LIVERPOOL, U.K.—Opening July 5th, Christina Ramberg is featured in A Needle Walks into a Haystack, curated by Mai Abu ElDahab and Anthony Huberman.

Press Release:

 

A Needle Walks into a Haystack

Liverpool Biennial 2014

5 July–26 October 2014

 

Private views: 3–4 July

A Needle Walks into a Haystack is an exhibition about our habits and our habitats, and the objects, images, relationships and activities that constitute our immediate surroundings. It is about effecting larger questions facing contemporary life and art from an intimate and tangible scale that’s within everyday reach.

The artists in this exhibition disrupt many of the conventions and assumptions that usually prescribe the way we live our lives. They attack the metaphors, symbols, and representations that make up their own environment, replacing them with new meanings and protocols: bureaucracy becomes a form of comedy; silence becomes a type of knowledge; domesticity becomes a place of pathology; inefficiency becomes a necessary vocation; and delinquency becomes an everyday routine.

At the heart of it is a group show that continues Liverpool Biennial’s commitment to producing new work. This year, the commissioned artists are also invited to show some of their previous projects, providing audiences with more extensive introductions to a selection of artistic languages and practices.

The Old Blind School (former Trade Union Centre), the Biennial’s central location, features a group exhibition that includes work by Uri Aran (IL), Marc Bauer (CH), Bonnie Camplin (UK), Chris Evans (UK), Rana Hamadeh (LB/NL), Louise Hervé (FR) and Chloé Maillet (FR), Judith Hopf (DE), Aaron Flint Jamison (US), Norma Jeane (US), Nicola L. (FR), William Leavitt (US), Christina Ramberg (US), Michael Stevenson (NZ), STRAUTCHEREPNIN (AT/US), Peter Wächtler (DE) and Amelie von Wulffen (DE).

 

A Needle Walks into a Haystack is a group show with Uri Aran (IL), Marc Bauer (CH), Bonnie Camplin (UK), Chris Evans (UK), Rana Hamadeh (LB), Louise Hervé (FR) and Chloé Maillet (FR), Judith Hopf (DE), Aaron Flint Jamison (US), Norma Jeane (US), Nicola L. (FR), William Leavitt (US), Christina Ramberg (US), Michael Stevenson (NZ), STRAUTCHEREPNIN (AT/US), Peter Wächtler (DE) and Amelie von Wulffen (DE). It includes four monographic presentations of Jef Cornelis (BE), Sharon Lockhart (US), Claude Parent (FR) and James McNeill Whistler (US, 1834–1903). It also includes a show curated from the Tate Collection with works by over 50 artists. It includes The Companion, taking place September 19–21, conceived with Angie Keefer (US) and featuring Federica Buetti (IT) and Jan Verwoert (DE); Concert: Chris Evans (UK), Morten Norbye Halvorsen (NO) and Benjamin Seror (FR); Jeremiah Day (US); Géraldine Geffriaud (FR); Josephine Foster (US) and Victor Herrero (ES); Will Holder (UK); Hassan Khan (EG); James English Leary (US); Jaxson Payne (UK); Mounira al-Solh (LB/NL); Lucy Skaer (UK); C. Spencer Yeh (TW/US); Oskar Schlemmer Dances with Erik Eriksson (SE), Darko Radosavljev (DE), Alma Toaspern (DE) and Christoph Wavelet (FR) and more. There are projects around the city by Christoph Büchel (CH). There is also a book co-edited with Camille Pageard that includes writings by Keren Cytter (IL), Angie Keefer (US), Hassan Khan (EG), Karl Larsson (SE), Eileen Myles (US), Lisa Robertson (CA) and Matthew Stadler (US), David Antin (US), George Szirtes (HU), Edward Said (1935–2003, PL/US), and drawings by Abraham Cruzvillegas (MX).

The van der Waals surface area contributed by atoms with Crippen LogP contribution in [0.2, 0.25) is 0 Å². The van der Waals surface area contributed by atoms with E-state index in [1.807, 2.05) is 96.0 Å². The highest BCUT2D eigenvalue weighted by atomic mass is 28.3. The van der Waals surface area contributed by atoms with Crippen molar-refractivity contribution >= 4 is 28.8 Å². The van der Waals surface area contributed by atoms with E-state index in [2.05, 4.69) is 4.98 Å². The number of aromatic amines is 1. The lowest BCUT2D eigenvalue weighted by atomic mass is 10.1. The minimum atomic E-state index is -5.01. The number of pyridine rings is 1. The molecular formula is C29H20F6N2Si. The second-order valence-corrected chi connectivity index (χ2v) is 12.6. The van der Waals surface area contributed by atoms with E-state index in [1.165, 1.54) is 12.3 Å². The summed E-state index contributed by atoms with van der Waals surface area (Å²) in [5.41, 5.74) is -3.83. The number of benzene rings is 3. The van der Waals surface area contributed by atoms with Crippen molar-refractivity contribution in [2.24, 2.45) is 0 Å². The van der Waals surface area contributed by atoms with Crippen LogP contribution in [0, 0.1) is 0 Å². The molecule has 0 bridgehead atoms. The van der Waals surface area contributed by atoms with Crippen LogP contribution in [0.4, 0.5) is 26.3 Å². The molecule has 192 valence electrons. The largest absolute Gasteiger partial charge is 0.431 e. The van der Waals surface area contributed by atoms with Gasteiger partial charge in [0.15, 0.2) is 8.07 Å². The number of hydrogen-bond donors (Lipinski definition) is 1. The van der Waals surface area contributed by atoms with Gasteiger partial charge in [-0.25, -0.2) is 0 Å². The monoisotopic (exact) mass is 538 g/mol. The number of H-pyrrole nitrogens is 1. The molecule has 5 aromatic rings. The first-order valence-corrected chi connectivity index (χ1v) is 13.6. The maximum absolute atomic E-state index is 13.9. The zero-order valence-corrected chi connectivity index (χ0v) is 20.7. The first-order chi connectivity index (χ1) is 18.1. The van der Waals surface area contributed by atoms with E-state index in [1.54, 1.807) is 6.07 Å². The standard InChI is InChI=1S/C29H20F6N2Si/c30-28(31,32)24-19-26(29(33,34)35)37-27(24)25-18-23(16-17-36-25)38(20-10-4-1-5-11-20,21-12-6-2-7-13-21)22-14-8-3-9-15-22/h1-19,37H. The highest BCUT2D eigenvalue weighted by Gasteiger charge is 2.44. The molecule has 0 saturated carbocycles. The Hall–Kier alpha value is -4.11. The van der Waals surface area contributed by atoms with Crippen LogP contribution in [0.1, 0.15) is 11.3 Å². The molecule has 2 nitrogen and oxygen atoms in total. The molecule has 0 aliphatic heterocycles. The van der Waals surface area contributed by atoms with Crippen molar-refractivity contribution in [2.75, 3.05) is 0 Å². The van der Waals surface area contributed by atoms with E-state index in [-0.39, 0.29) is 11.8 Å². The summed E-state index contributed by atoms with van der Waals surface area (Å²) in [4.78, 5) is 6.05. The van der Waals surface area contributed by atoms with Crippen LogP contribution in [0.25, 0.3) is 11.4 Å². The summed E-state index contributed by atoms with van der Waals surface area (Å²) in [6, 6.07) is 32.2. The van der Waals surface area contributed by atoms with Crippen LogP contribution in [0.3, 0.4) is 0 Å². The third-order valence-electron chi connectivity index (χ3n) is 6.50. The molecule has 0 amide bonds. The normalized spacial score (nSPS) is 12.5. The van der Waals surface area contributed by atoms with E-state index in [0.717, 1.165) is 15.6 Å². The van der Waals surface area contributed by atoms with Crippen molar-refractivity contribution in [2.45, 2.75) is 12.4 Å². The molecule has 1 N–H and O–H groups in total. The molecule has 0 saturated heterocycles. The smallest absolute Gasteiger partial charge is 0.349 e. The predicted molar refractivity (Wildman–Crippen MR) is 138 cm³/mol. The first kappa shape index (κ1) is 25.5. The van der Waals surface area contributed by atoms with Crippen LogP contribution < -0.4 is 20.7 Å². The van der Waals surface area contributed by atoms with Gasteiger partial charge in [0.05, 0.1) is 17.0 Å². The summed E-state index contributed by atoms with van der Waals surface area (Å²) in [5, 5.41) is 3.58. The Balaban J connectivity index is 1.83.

It is curated by Mai Abu ElDahab and Anthony Huberman.

There is plenty of additional information on biennial.com about how this comes together and where in the city it all happens, from new spaces to the Bluecoat, FACT and Tate Liverpool. Parallel events include the John Moores Painting Prize and Bloomberg New Contemporaries, as well as new commissions by Michael Nyman (UK) and Carlos Cruz-Diez (VZ).